Amazon is sorting through 238 proposals from cities and regions in 54 states, provinces, district and territories across North America. The e-commerce giant will announce its final site selection sometime in 2018. All in all, opportunity will be ripe for whichever city is awarded the multi-billion dollar project, which is expected to create 50,000 permanent jobs.
San Francisco’s 58-story Millennium Tower has sunk 17 inches since construction began in 2005. As problems and legal fees mount, LERA and DeSimone Consulting Engineers in July proposed a potential solution. The companies would drill up to 100 new piles into the bedrock 200 feet below the building, adding to the 900 existing piles that reach 60 to 91 feet below ground.
Expected to take five years, this tunnel will build redundancy into cross-bay transportation. The project broke ground as planned on Sept. 18 and should have minimal impacts on travel because it's outside of the regular roadway. A tunnel-boring machine (TBM) will create a two-lane underpass that will run parallel to the two existing tunnels. Using the TBM, which also created the Alaskan Way Viaduct in Seattle, should protect the bay's ecosystem and reduce weather-related delays.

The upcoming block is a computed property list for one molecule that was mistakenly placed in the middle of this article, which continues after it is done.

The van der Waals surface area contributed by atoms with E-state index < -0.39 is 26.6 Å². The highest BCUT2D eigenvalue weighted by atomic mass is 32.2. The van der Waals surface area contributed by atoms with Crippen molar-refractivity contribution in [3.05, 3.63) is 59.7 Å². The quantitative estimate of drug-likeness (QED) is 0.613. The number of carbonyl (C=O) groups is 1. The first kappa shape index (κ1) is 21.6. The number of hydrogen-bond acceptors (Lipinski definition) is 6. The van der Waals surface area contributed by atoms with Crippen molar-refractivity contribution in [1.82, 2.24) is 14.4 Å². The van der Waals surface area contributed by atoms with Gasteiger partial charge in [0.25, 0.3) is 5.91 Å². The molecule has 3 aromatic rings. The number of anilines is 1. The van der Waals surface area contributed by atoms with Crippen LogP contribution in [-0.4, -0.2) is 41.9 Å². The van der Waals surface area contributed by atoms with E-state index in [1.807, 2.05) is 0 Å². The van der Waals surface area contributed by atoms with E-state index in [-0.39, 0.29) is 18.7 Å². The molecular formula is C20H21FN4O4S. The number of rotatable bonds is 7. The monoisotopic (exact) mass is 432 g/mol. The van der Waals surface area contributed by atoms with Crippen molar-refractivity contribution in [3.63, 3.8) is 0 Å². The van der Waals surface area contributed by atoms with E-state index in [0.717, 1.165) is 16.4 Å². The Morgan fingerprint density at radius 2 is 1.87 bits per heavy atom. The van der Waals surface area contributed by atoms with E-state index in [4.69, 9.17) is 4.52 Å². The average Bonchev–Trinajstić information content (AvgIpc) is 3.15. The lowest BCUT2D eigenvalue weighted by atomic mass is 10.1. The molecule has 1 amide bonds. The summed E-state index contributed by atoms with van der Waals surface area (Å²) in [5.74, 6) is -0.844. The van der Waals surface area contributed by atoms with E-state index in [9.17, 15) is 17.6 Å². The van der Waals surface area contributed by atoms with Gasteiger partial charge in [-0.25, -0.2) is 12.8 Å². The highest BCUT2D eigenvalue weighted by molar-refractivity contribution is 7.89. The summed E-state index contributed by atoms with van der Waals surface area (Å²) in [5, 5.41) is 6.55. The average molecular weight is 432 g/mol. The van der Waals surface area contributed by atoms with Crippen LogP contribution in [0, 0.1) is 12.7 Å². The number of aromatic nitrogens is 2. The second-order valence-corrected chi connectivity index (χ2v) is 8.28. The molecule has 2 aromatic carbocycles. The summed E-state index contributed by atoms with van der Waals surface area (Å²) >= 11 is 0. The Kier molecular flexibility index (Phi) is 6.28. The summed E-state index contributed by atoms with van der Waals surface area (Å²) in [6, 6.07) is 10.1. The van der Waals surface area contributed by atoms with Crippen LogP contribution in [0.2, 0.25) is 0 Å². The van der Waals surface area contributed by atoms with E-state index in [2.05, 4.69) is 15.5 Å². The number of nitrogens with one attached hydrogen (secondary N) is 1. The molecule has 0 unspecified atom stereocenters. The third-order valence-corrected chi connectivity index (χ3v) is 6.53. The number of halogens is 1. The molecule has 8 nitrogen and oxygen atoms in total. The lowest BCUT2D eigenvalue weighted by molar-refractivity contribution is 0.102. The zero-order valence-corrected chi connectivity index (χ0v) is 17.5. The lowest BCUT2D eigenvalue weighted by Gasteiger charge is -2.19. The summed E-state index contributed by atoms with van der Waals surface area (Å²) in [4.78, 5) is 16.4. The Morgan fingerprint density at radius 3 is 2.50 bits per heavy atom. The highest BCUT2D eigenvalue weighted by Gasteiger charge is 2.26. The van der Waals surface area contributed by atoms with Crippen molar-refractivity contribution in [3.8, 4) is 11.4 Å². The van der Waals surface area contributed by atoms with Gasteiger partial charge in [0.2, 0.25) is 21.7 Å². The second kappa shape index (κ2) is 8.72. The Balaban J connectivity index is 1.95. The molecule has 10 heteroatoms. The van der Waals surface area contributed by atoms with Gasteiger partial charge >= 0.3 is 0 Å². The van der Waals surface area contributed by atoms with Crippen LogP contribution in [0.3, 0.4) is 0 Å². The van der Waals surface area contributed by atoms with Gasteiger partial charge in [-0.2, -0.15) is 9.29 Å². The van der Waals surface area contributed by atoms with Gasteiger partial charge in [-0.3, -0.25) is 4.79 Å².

Despite women comprising 47% of the overall U.S. workforce, they represent only 9% of the construction industry. For Women in Construction Week in March, editors talked with six women leaders in construction, including those in building material sales, homebuilding, architecture and large commercial contracting. Each woman explains how the construction industry can benefit from increasing its diversity, and each one is working to make that happen.
AECOM's strategic move expanded the company’s operations to the West coast, California in particular. Notable Shimmick-completed projects include repair work on San Francisco’s Golden Gate Bridge and the South Bellevue Extension in Seattle. AECOM, which was awarded Company of the Year in this year’s Construction Dive Awards, is positioning itself to take advantage of the much-talked about $1 trillion infrastructure bill, which may be set for a January rollout. AECOM isn't the only company strategically positioning itself, however. In August, Jacobs Engineering Group announced its agreement to purchase CH2M Hill in a $3.27 billion deal.
General contractors and owners are becoming more open to the idea of using modular construction, as evidenced by Marriott International’s plans to pursue a modular construction program for some of its brands. Modular also has experienced an unexpected boost thanks to the lingering labor shortage. Manufacturing in a control environment, offsite facility can reduce project schedules, thereby reducing the required work hours. Healthcare is another area where modular construction is gaining traction, thanks to its consistency, cost savings and ability to be easily adapted to accommodate rapidly evolving medical industry demands.